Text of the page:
At mid-20th-century it was one of the tunes often in the repertories of amateur fiddlers throughout the country, as, for example with Buffalo Valley, Pa., region dance fiddlers Ralph Sauers and Harry Daddario. Patrick Bonner, a fiddler from Beaver Island, Michigan, recorded the tune on 78 RPM for the Library of Congress. Bonner was the youngest son of immigrants from Arranmore Island, County Donegal (Beaver Island was destination for a number of Arranmore families), and the Donegal fiddle tradition can be heard in his playing. It was even recorded on a 78 RPM by the Irish-American group Dan Sullivan’s Shamrock Band. The tune was recorded for the Library of Congress by musicologist/folklorist Vance Randolph from Ozarks Mountains fiddlers in the early 1940's, for the same institution by Herbert Halpert from Mississippi fiddler Stephen B. Tucker (b. 1859) in 1939 (under the title "Raker's Hornpipe"), and in 1937 from the playing of Luther Strong (Hazard, Kentucky). It was played by R.L. Stephens of Camp Hill, Alabama, at a contest in Columbus, Georgia, according to the Columbus Enquirer of December 10 & 12, 1926 (Cauthen, 1990). One Georgia band heard on mid-1920’s radio playing “Rickett’s Hornpipe” consisted of a pair of uncles and a pair of nephews; the uncles were fiddlers Newt and Ed Tench, aged sixty-four and sixty-one years of age, who claimed to have been playing the fiddle for forty-five years or more. According to the newspaper the Atlanta Journal, they had “an enviable reputation as musicians in the mountain districts of Georgia,” and they had fiddled together so long that “harmony between the two is merely a matter of second nature.” (quoted by Wayne W. Daniel, Pickin’ on Peachtree, 1990, p. 54).


RICKETT'S HORNPIPE full annotations and Past Featured Tunes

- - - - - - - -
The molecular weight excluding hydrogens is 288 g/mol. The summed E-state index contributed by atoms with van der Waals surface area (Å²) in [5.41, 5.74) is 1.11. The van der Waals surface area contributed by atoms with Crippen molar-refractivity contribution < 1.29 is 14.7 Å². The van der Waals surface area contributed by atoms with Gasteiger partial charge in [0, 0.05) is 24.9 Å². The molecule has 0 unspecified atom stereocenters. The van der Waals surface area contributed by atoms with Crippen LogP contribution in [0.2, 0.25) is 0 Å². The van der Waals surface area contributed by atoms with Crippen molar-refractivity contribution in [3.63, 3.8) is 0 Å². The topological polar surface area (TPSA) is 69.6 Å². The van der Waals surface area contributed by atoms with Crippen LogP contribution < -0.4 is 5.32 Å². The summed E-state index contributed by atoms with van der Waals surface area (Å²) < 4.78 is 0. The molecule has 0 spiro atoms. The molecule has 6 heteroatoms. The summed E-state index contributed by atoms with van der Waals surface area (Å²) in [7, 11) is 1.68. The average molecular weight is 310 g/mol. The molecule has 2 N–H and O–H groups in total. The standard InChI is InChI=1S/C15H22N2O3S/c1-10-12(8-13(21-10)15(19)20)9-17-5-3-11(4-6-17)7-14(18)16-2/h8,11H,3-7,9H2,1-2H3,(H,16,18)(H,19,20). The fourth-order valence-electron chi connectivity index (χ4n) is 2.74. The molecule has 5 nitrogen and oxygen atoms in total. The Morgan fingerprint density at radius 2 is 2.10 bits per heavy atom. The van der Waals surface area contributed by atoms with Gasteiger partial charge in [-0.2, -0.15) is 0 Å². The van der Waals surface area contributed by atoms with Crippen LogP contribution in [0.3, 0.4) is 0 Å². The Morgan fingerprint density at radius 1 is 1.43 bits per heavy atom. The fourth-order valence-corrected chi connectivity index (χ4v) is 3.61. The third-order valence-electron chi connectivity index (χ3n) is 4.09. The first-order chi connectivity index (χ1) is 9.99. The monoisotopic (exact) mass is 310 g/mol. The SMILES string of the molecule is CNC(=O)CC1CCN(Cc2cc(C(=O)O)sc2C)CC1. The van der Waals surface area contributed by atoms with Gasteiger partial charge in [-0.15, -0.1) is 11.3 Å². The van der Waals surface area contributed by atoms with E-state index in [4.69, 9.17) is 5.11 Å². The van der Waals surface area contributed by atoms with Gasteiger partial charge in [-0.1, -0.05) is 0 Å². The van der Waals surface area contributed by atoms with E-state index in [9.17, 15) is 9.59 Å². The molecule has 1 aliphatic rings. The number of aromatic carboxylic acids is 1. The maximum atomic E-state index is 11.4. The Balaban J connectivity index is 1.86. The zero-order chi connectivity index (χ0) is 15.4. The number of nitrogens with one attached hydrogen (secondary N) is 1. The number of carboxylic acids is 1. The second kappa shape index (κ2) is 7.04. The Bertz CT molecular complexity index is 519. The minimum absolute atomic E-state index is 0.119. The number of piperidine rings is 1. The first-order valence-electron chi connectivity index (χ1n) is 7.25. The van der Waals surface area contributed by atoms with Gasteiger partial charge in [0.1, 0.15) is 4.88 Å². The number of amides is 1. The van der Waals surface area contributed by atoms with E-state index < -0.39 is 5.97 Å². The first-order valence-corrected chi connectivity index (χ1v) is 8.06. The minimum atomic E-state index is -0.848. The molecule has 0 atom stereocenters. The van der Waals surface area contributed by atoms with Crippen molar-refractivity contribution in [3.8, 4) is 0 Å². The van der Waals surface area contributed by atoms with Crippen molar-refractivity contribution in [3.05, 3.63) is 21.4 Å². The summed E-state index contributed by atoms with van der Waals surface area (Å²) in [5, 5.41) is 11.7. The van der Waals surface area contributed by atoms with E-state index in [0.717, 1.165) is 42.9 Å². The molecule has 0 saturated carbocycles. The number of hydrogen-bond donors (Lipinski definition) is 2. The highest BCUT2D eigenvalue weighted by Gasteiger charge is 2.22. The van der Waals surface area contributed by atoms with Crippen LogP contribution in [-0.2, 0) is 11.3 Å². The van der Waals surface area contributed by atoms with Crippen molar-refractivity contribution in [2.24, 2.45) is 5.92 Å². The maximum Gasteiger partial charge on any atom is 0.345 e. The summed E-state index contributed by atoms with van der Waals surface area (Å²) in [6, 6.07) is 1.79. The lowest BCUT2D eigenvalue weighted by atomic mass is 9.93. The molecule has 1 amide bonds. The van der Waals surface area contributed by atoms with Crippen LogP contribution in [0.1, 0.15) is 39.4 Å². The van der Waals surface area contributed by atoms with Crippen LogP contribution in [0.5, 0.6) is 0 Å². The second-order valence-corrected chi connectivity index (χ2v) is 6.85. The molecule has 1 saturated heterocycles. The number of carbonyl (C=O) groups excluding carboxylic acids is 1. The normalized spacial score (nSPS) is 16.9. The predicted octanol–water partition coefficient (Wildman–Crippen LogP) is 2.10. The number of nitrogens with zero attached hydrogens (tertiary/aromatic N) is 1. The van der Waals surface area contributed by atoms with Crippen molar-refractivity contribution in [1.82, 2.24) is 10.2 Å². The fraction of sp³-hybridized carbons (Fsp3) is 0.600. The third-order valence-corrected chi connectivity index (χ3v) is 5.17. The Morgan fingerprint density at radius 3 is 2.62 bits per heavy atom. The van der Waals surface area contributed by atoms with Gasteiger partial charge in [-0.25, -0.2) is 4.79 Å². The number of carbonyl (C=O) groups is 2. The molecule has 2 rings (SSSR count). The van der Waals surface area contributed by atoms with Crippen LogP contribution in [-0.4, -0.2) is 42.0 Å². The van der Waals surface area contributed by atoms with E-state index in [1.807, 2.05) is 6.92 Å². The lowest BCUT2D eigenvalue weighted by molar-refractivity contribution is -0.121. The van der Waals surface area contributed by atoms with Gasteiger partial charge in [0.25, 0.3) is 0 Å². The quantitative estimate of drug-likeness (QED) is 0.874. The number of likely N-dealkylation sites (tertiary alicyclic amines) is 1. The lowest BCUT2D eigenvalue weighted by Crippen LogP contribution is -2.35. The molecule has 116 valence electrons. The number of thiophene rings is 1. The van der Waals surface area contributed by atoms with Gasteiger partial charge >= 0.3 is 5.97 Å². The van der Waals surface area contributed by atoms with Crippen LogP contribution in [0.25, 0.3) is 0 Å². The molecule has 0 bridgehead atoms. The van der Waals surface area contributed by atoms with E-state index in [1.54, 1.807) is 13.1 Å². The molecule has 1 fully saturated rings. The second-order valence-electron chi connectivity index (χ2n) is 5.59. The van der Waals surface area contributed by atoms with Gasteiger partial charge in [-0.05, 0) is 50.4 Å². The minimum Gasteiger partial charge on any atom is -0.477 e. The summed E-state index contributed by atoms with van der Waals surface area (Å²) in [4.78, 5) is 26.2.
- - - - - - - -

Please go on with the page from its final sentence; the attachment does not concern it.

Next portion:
X:1 % T:Rickett's Hornpipe M:C| L:1/8 K:D (3ABc|dcdA FAdf|edcB A2g2|fgaf gfed|edcB Agfe| dcdA FAdf|edcB A2g2|fafd egec|d2f2d2:|

Why TTA Who builds the Archive

Although we are not trained musicologists and make no pretense to the profession, we have tried to apply such professional rigors to this Semantic Abc Web as we have internalized through our own formal and informal education.


This demands the gathering of as much information as possible about folk pieces to attempt to trace tune families, determine origins, influences and patterns of aural/oral transmittal, and to study individual and regional styles of performance.
Many musicians, like ourselves, are simply curious about titles, origins, sources and anecdotes regarding the music they play. Who, for example, can resist the urge to know where the title Blowzabella came from or what it means, or speculating on the motivations for naming a perfectly respectable tune Bloody Oul' Hag, is it Tay Ye Want?
Knowing the history of the melody we play, or at least to have a sense of its historical and social context, makes the tune 'present' in the here and now, and enhances our rendering of it.